Travel tips Travel words

Published on February 3rd, 2014 | by Geckos Tales Team


24 Travel Words That Describe Travel Better Than You Ever Thought Possible

Read time: a bit over 2 minutes

We love travelling and we love words, so imagine our surprise when we came across a massive treasure chest of travel words that describe how we feel before, during and after we travel better than anything we’ve ever seen, ever.

These literary gems make ‘wanderlust’ look like an overrated show pony. Which it is.  Travel brochures of the future will be littered with the likes of resfeber, eudaimonia and fernweh. At least, they will if we have anything to do with it.

1. Trouvaille (n.) 

Origin: French

Something lovely discovered by chance, like stumbling on a waterfall in Costa Rica.

2. Dérive (n.)

Origin: Latin/French

Lit. “drift”; a spontaneous journey where the traveller leaves their life behind for a time to let the spirit of the landscape and architecture attract and move them.

3. Numinous (adj.)

Origin: Latin

Describing an experience that makes you fearful yet fascinated, awed yet attracted- the powerful, personal feeling of being overwhelmed and inspired.

4. Cockaigne (n.)

Origin: French, medieval trope

An imaginary land of luxury and idleness.

5. Schwellenangst (n.)

Origin: German

Fear of embarking on something new; fear of crossing a threshold.

6. Strikhedonia (n.)

Origin: Greek

The pleasure of being able to say “to hell with it”, just before.

7. Resfeber (n.)

Origin: Swedish

The restless race of the traveller’s heart before the journey begins, when anxiety and anticipation are tangled together; a ‘travel fever’ that can manifest as an illness.

8. Vagary (n.)

Origin: Latin

An unpredictable instance, a wandering journey; a whimsical, wild or unusual idea, desire, or action.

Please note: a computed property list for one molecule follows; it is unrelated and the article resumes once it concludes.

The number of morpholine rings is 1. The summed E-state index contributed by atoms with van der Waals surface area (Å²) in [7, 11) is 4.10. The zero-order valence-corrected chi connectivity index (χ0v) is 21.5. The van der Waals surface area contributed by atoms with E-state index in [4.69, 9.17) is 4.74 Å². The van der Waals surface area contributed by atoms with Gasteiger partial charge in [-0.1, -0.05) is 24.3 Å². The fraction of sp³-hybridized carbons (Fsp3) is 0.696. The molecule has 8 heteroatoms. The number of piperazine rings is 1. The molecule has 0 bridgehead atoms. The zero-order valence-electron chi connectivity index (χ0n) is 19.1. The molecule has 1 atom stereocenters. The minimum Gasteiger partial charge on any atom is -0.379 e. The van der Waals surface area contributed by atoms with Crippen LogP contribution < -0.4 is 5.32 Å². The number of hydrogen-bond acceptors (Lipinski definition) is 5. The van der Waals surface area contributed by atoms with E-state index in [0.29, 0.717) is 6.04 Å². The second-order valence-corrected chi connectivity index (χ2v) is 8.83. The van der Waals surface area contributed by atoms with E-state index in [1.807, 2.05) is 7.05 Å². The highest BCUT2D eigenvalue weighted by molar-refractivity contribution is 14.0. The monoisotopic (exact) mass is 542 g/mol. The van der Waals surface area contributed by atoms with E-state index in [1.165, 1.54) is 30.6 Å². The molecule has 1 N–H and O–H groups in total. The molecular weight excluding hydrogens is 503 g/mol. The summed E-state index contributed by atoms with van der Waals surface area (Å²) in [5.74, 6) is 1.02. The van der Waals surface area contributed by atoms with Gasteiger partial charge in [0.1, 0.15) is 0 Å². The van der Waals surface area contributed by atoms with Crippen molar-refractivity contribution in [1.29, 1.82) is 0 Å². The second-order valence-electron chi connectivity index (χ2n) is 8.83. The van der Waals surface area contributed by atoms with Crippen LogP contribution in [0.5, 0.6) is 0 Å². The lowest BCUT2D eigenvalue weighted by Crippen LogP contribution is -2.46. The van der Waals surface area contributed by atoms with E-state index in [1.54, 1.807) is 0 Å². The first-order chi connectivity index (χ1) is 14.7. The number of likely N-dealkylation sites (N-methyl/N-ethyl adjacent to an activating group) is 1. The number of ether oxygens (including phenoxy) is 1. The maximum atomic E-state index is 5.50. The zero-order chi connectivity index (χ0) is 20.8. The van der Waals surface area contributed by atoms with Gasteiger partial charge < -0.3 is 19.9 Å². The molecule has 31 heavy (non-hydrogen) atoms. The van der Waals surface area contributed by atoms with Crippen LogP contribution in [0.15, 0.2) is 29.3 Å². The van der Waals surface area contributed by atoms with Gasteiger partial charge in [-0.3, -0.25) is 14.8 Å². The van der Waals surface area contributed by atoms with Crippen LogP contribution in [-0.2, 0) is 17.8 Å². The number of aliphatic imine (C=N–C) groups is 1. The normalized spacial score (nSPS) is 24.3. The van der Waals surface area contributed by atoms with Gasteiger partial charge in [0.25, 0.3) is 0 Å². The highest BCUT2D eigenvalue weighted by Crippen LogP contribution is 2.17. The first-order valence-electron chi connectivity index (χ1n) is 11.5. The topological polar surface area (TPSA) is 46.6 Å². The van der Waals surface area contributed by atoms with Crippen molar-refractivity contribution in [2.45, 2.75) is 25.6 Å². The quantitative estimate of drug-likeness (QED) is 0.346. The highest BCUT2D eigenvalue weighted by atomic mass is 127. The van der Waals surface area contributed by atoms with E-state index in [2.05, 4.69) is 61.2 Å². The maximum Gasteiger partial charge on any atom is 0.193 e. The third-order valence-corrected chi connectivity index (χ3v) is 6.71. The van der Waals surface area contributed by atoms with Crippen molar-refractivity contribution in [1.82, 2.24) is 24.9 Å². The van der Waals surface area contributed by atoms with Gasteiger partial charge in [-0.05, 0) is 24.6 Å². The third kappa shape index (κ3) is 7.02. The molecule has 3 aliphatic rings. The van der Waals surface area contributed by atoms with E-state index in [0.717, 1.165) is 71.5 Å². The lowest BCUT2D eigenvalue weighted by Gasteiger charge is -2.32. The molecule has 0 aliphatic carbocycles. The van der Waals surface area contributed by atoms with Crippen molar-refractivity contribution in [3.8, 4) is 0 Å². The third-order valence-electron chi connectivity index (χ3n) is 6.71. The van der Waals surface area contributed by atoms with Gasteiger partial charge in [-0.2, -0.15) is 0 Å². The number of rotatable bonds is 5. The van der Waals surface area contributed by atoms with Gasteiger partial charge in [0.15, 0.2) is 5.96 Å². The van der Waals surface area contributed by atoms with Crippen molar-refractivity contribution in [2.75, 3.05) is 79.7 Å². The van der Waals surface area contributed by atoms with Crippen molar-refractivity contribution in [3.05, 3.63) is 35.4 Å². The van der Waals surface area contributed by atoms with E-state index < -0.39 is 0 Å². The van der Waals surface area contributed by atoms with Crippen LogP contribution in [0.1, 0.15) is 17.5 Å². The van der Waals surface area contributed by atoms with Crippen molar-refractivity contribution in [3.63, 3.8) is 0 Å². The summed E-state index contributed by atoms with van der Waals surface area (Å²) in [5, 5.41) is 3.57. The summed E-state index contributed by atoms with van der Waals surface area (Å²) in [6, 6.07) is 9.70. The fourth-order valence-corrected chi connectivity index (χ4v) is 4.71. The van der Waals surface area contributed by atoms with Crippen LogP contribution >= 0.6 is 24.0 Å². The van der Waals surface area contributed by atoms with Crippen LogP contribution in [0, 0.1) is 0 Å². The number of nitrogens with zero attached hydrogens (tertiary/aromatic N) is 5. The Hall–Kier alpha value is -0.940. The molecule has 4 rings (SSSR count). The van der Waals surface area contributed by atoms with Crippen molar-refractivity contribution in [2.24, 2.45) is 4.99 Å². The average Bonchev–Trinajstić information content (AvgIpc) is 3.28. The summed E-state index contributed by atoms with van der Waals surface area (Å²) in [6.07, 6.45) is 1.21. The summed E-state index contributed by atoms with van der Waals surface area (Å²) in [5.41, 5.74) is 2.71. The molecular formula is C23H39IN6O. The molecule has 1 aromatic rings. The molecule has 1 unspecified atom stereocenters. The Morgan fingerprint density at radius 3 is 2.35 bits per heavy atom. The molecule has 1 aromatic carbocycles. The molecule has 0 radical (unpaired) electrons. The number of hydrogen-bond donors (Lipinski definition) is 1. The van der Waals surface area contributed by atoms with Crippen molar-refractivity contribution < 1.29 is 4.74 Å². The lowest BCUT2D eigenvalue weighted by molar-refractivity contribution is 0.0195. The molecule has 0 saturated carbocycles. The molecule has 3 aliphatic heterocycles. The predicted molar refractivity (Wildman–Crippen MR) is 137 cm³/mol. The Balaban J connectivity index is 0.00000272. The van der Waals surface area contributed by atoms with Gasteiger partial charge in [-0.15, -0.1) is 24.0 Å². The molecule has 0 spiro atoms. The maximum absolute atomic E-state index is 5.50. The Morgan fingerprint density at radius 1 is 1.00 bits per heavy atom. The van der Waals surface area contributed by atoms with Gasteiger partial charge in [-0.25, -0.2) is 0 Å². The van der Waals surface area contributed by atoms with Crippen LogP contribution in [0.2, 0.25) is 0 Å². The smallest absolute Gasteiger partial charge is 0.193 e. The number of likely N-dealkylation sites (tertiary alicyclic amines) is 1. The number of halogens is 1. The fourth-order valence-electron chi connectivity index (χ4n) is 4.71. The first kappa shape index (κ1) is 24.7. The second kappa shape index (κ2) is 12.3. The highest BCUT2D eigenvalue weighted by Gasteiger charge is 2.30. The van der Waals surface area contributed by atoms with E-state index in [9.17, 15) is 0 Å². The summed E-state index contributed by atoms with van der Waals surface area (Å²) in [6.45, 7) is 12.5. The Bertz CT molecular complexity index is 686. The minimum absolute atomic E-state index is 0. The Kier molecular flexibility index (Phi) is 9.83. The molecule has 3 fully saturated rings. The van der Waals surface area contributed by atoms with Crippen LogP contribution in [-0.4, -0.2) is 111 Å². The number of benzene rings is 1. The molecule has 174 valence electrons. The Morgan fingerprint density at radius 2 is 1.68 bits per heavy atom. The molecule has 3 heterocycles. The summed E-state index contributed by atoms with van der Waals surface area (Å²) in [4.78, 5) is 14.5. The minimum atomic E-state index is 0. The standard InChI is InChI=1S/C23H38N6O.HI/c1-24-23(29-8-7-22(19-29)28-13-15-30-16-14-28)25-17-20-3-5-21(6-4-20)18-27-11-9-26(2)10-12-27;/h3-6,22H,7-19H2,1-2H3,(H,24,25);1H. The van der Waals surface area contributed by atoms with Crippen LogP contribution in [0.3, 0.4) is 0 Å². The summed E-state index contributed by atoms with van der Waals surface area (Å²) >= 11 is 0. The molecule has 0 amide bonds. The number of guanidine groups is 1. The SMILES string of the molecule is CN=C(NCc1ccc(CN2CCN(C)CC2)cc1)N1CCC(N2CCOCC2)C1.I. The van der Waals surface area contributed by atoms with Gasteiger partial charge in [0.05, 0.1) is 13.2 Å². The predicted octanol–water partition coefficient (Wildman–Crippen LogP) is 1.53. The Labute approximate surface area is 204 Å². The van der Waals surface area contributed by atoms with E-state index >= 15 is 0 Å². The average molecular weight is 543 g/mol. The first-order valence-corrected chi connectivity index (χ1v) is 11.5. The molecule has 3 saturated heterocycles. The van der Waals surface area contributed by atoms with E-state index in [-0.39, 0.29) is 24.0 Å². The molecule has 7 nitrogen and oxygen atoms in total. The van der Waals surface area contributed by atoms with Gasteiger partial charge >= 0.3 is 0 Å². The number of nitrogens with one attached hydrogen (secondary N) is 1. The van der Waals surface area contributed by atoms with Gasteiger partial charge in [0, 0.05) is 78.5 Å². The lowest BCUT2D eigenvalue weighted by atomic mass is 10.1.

9. Eudaimonia (n.)

Origin: Greek

Lit. “human flourishing”; a contented state of being happy, healthy and prosperous.

10. Quaquaversal (adj.)

Origin: Latin

Moving or happening in every direction instantaneously.

11. Novaturient (adj.)

Origin: Latin

Desiring or seeking powerful change in one’s life, behavior, or situation.

12. Sehnsucht (n.)

Origin: German

“The inconsolable longing in the human heart for we know now what”; a yearning for a far, familiar, non-earthly land one can identify as one’s home.

13. Ecophobia (n.)

Origin: English

A fear or dislike of one’s home.

14. Eleutheromania (n.)

Origin: Greek

An intense and irresistible desire for freedom. Pretty much describes every picture of the Greek Islands we’ve ever seen.

15. Livsnjutare (n.)

Origin: Swedish

One who loves life deeply and lives it to the extreme.

16. Solivagant (adj.)

Origin: Latin

Wandering alone.

17. Saudade (n.)

Origin: Portugese

A nostalgic longing to be near again to something or someone that is distant, or that has been loved and then lost; “the love that remains”.

18. Eunoia (n.)

Origin: Greek

Beautiful thinking; a well mind.

19. Sturmfrei (adj.)

Origin: Germany

Lit. “stormfree”; the freedom of not being watched by a parent or superior; being alone at a place and having the ability to do what you want.

20. Yoko meshi (n.)

Origin: Japan

The peculiar stress of speaking a foreign language (literally means ‘a meal eaten sideways’). If you’ve ever tried to order ramen in one of Tokyo’s laneway bars, you’ll know exactly what this means.

21. Selcouth (adj.)

Origin: English

Unfamiliar, rare, strange, and yet marvelous.

22. Fernweh (n.)

Origin: German

An ache for distance places; the craving for travel.

23. Yūgen (n.)

Origin: Japan

An awareness of the universe that triggers emotional responses too deep and mysterious for words.

24. Commuovere (v.)

Origin: Italian

Only in Italy would you find such a sensual word meaning to stir, to touch, to move to tears. Possibly while eating a giant slice of thin-crust pizza.

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About the Author

We run awesome trips around the world. But when we're not on the road, we're sitting here and writing loads of travel-related insights, tips, information and advice. Geckos Tales is your go-to source for whenever you need to find something out about pretty much anything.

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